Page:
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1 year old only in cot for first couple of hours

(10 Posts)
CantReach Fri 13-Jan-17 13:52:37

My dd is 13 months and has never been a great sleeper. Her best was about 5/6 hours without waking for a couple of nights in a row, but more reliably it would be 2/4 hours between wake ups. She used to spend the whole night in the cot, but since not being very well for a month or so (worse cold than usual that became a chest infection coupled with teething) she is fine for the first 2-4 hours but then we simply cannot put her back down and she won't settle unless I take her into bed with me. She isn't properly awake at this point - it's not that she will only go back to sleep next to me. She's gone to sleep but doesn't seem to get into a deep enough sleep to be able to put her down.

Everyone I know has told me to put her down 'drowsy but awake' but this has always just meant she immediately wakes up!

PadfootandProngs Fri 13-Jan-17 13:54:11

Following. In the exact same position so you have my sympathy!

CantReach Fri 13-Jan-17 18:08:17

Well, if no one wise comes along to save us at least we can be together in our sleeplessness and tired arms. Excellent username, too!

I was hoping that she would stop waking up once we stopped the nighttime feeds. She has one breastfeed before bed, but it's hit and miss whether she goes to sleep now so I'll try to drop it soon. Mostly we end up rocking her to sleep.
She's been down to 1 nap in the middle of the day for a while now, where she falls asleep in the pushchair/carrier and can sleep for up to 3 hours, no problem, like the first stage of the night.

FATEdestiny Fri 13-Jan-17 21:08:33

So the basic problem here is that she doesn't go to sleep in her cot.

She needs to not just be put down drowsy, but ultimately aiming for putting her in the cot completely awake, even standing up in her cot. Then get lying down and going to sleep in there, on her own.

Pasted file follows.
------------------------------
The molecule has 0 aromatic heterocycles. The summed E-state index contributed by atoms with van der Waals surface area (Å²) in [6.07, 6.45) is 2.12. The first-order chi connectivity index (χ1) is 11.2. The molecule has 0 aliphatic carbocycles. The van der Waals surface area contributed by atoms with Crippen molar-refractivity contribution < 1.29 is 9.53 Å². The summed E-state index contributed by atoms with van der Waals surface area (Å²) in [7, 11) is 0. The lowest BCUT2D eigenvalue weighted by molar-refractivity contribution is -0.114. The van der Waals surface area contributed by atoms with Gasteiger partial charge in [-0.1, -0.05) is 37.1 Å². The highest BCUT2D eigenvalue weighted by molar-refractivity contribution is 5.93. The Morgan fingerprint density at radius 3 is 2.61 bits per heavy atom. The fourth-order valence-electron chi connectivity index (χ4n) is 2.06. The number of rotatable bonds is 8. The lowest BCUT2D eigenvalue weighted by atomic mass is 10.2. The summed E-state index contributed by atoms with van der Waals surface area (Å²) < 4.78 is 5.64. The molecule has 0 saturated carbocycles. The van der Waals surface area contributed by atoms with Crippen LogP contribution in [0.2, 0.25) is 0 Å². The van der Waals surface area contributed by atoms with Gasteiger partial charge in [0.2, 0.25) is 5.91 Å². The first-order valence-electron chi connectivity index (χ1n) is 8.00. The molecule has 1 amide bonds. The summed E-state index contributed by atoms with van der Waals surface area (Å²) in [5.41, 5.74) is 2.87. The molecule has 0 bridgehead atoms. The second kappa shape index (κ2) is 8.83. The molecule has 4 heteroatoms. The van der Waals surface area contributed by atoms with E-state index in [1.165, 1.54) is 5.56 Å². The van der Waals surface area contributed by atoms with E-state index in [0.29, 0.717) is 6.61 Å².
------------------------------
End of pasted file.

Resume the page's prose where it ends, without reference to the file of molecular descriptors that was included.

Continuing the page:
... But that's a long way off for you. If you want her sleeping all night in her own cot though, it is exactly what you need to be aiming for.

So what you need to do is take teeny tiny steps towards that end-goal. If you put "What worked for us mumsnet" into Google you will get a great thread come up that goes into detail for how to work gradual withdrawal to get baby going to sleep in the cot.

CantReach Fri 13-Jan-17 22:36:48

Is that what you did FATE?

rainandsnow Fri 13-Jan-17 22:38:18

I'm in the exact same boat!!!

FATEdestiny Fri 13-Jan-17 23:16:01

With my youngest I did gradual withdrawal from newborn. Same principle but much, much slower and more gentle.

It took a year but by 13 months yes, she could be put in the cot standing up (With her dummy and two blankies - one for each hand) and she'd lie down and go to sleep

CantReach Sat 14-Jan-17 10:33:07

I'm not sure I can do the not picking her up when she asks.

Last night I read something where you go from feeding to rocking, then holding, then in cot and stroking or holding hands or something, then sitting there. As she's already gone from feeding to rocking we could maybe continue on that path.

We've all been waking up in the middle of the night with coughing, so her routine's been a bit off with extra naps catching up meaning she's going to sleep later, so I guess I'll try to get that back to normal first.

FATEdestiny Sat 14-Jan-17 10:41:52

When I said "So what you need to do is take teeny tiny steps towards that end-goal", that is exactly what I meant smile

It's going to take you a long time, I don't know how willing you are to be slow and gentle? I would expect you to need to help her in getting to sleep for a good year, so past her being 2, if you want to take the gradual, kind, slow pace that means no distress.

You can speed it up, if you get to the Something Must Be Done point. But this would involve more distress.

CantReach Sat 14-Jan-17 11:01:38

I get you!

At the moment I think the slow approach will suit us better than a big change. We couldn't put her down at all without her instantly fully waking and crying for the first 3 months so she's not a natural at sleeping alone.

I know a mum with a 4 year old who cannot sleep without her and I don't want dd to find sleeping as difficult as her child, but also don't want to distress her now. If only she came with instructions at birth - 'I'm the sort of baby that needs...'

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